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Union Pacific remains committed to steam program for now, CEO Lance Fritz says NEWSWIRE

By Bill Stephens | November 30, 2018

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LanceFritz
LanceFritz
Lance Fritz, Union Pacific CEO
Union Pacific
NEW YORK — With major changes under way at Union Pacific, which is cutting costs and shifting to an operating plan based on Precision Scheduled Railroading, what does it mean for the railroad’s long-running steam program?

“We’re not sure. But right now, nothing,” UP CEO Lance Fritz told Trains today in an interview on the sidelines of the RailTrends 2018 conference. “We’ve got a full steam agenda in 2019 because of Promontory. After that, there’s no sacred cow but I don’t have any plan to do anything different than what we’re doing right now.”

There’s no question that the steam program generates positive attention for UP, Fritz says.

“But a lot of it is railfan attention,” he says. “The question is: Is that a big value add versus what’s required to maintain it. It’s not that big of an asset burden. So it’s not like the math is complex. But we’re not even worried about that math right now. For 2019 we’ve got a big program.”

At the UP steam shop in Cheyenne, Wyo., the UP steam crew is busy completing an overhaul that will return Big Boy 4-8-8-4 No. 4014 to service.

The 4-8-8-4 will be joined by stablemate 4-8-4 No. 844 for a trek to Ogden, Utah, in May to mark the 150th anniversary of the driving of the golden spike at nearby Promontory Summit.

The annual RailTrends conference is sponsored by independent analyst Anthony B. Hatch of ABH Consulting and industry trade publication Progressive Railroading.

13 thoughts on “Union Pacific remains committed to steam program for now, CEO Lance Fritz says NEWSWIRE

  1. I thought he was retiring next year so who cares what he says about the steam program as he isn’t going to be in charge of it anyway.

  2. I care, Mr. Achenbach, and your nasty comment was uncalled for and displays an abysmal ignorance of corporate culture. Given the circumstances, I thought Mr. Fritz’s remarks were about as supportive as they could be. He didn’t say “Everything is on the table,” did he?

  3. I salute Trains Magazine for seeking the chairman out and getting him to comment on the steam program. I suspect a lot of us have been anxious to learn what the company’s current position is.

  4. Bottom line – take advantage of excursion/photo opportunities while you can. There’s no guarantee for future operations. No program is set in stone. So glad I took advantage of the Southern & Chessie excursions when those railroads were still steam friendly.

  5. Well Mark, could it be the only reason UP is the only railroad there is because they swallowed up the other one in 1996?

  6. I would be very surprised if they spent all that money to restore a Big Boy to operation, and then only ran it a few times. But stranger things have happened!

  7. A good indicator of their commitment to future steam would be if UP begins work on the Challenger after the Big Boy is completed.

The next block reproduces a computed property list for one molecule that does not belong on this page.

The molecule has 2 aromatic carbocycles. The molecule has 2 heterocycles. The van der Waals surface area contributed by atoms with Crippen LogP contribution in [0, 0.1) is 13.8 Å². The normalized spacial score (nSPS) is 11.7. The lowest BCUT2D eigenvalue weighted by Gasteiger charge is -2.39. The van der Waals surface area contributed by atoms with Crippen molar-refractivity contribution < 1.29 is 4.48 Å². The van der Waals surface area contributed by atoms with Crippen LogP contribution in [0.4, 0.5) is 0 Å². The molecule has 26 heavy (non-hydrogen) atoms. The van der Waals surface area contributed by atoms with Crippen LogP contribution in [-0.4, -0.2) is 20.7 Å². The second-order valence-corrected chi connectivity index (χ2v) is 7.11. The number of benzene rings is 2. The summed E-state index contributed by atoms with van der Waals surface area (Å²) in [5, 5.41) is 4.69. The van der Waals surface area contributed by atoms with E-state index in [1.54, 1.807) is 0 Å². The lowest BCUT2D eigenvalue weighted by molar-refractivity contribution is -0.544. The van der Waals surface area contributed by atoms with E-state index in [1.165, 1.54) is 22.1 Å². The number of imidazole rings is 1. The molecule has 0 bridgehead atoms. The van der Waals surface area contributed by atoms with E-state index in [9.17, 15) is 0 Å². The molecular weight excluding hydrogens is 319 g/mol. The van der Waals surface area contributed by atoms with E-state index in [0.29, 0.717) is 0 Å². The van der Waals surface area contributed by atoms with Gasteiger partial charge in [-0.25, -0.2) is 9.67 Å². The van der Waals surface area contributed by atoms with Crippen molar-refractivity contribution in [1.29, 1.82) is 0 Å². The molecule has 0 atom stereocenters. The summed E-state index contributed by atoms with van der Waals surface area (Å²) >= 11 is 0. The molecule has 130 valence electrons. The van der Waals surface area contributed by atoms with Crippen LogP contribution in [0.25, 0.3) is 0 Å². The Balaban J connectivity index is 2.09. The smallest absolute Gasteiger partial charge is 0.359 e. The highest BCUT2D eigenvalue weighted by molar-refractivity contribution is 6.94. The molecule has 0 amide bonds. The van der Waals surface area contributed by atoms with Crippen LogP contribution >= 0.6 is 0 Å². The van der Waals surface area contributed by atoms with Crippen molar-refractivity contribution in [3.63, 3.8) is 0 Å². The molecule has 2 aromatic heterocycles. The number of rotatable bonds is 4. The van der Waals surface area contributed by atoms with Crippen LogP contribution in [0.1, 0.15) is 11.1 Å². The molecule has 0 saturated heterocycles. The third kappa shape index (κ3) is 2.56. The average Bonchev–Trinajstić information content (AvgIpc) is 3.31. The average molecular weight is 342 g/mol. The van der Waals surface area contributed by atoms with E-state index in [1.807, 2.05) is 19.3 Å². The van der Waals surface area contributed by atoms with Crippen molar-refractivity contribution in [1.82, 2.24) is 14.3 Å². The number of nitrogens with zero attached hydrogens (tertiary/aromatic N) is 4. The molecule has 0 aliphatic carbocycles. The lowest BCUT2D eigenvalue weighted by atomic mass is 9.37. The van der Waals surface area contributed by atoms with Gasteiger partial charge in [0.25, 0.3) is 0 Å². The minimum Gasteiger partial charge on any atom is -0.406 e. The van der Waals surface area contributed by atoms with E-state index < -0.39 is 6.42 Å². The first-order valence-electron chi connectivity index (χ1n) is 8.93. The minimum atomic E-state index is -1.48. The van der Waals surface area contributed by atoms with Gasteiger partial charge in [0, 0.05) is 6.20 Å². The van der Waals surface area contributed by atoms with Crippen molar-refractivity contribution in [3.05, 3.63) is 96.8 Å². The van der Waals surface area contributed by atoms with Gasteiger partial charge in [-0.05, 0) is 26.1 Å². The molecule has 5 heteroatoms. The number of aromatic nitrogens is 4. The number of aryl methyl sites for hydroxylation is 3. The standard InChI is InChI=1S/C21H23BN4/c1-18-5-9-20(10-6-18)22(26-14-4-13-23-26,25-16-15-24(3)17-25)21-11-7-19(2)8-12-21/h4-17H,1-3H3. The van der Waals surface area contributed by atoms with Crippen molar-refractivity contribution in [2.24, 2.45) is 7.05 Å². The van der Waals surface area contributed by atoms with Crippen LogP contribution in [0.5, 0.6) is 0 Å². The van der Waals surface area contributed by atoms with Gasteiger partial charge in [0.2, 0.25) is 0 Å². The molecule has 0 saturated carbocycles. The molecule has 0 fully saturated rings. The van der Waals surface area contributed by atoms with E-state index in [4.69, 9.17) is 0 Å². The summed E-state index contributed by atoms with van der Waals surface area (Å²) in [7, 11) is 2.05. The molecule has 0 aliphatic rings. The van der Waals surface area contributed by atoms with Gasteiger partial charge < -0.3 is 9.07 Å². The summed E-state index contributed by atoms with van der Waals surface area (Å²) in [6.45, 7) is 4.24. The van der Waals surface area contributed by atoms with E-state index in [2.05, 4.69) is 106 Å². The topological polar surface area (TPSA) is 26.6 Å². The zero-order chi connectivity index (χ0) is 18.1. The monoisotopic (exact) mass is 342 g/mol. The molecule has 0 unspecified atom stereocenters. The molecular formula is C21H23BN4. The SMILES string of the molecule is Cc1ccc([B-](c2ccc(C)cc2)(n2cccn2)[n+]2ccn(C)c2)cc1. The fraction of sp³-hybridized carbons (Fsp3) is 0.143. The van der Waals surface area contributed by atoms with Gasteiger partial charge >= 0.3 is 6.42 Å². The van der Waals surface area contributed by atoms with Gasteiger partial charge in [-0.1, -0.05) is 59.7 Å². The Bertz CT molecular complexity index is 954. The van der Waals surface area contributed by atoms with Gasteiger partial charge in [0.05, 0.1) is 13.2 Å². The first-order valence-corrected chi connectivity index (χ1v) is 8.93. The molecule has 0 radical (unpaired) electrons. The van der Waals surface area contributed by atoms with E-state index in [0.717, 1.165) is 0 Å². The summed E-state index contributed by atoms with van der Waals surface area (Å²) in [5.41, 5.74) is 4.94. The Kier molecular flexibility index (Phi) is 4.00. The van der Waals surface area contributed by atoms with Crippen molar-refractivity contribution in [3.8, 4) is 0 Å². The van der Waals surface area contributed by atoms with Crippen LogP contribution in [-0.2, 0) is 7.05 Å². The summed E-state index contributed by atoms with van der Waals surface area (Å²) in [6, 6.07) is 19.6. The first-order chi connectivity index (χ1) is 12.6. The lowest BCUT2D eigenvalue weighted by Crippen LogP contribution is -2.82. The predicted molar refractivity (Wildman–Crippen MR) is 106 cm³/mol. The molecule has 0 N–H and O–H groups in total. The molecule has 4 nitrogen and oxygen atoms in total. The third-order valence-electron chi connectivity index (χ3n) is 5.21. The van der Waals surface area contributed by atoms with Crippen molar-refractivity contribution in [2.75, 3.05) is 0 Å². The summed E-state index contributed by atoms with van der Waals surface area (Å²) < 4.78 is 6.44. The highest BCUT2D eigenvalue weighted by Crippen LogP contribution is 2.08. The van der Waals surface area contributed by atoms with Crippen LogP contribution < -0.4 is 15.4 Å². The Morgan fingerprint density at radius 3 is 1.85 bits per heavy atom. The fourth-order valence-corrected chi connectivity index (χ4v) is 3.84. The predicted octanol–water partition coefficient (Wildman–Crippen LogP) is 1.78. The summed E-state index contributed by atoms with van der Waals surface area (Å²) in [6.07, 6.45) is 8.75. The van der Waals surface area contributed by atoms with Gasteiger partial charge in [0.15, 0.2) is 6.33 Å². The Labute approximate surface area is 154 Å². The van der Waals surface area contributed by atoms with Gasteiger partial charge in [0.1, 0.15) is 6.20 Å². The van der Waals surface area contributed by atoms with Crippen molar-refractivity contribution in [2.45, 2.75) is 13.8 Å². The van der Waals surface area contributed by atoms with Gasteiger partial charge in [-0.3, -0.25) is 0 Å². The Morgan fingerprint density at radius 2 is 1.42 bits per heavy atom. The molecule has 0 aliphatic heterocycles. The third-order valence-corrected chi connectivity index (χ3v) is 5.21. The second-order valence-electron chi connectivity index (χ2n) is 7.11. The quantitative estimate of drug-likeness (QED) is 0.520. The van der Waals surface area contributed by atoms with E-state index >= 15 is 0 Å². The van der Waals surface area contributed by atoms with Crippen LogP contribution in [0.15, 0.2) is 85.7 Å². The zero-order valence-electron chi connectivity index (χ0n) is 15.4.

8. How is observing that a retired CEO is no longer in charge a nasty comment? I don’t know if Mr. Fritz is planning to retire next year or not, but if does, the next CEO could change course.

  9. Shouldn’t the 3985 be there as well? The Union Pacific is the only railroad to have taken part in the original ceremony that is still in business today. She should be represented in all her glory.

  10. Mark Gorski – Challenger #3985 is in for heavy repairs. With 844’s heavy repairs completed much to how the crew is working on 4014, the Steam crew’s main focus is 4014. So 3985 sits and waits its turn on the floor. It will be rebuilt like 4014.

  11. Can steam operations and PSR coexist? The whole point of PSR is to be lean and cut costs, but operating steam costs money and can be viewed as a liability even if they don’t carry passengers because of all the foamers chasing the train. There is a public excursion from Ogden with both locomotives doubleheaded on May 12. Apparently a one way trip with bus return since it is the return leg to Cheyenne. The annual steam excursion from Denver to Cheyenne is ending though because the Denver Post can no longer afford to sponsor it. Any mainline public excursion is a rare thing now because Amtrak is no longer hosting excursions with outside groups or even their own, like the annual fall excursion. UP doesn’t need Amtrak to run an excursion, but someone has to insure the excursion.

  12. UP better not get rid of the steam program. CSX, BNSF, CP Rail, and CN are learning the hard way what happens when you get rid of your steam program. The Steam Program shows the history of the railroad if you get rid of it the railroad ceases to exist and is at risk of being taken over by robber barons in a hostel takeover merger. We railfans like to see these engines because it shows the history of the railroad. We need to preserve the past not get rid of it and have the railroad die in a wall street merger. This is why I back Ed Dickens and the boys. UP and NS are the only railroads with a program BNSF is leasing its locomotives from the Oregon Transportation Museum while the other class 1s don’t have a program CP Rail did but pro Harrison bigots got rid of it a long time ago and CN suffered the same fate.

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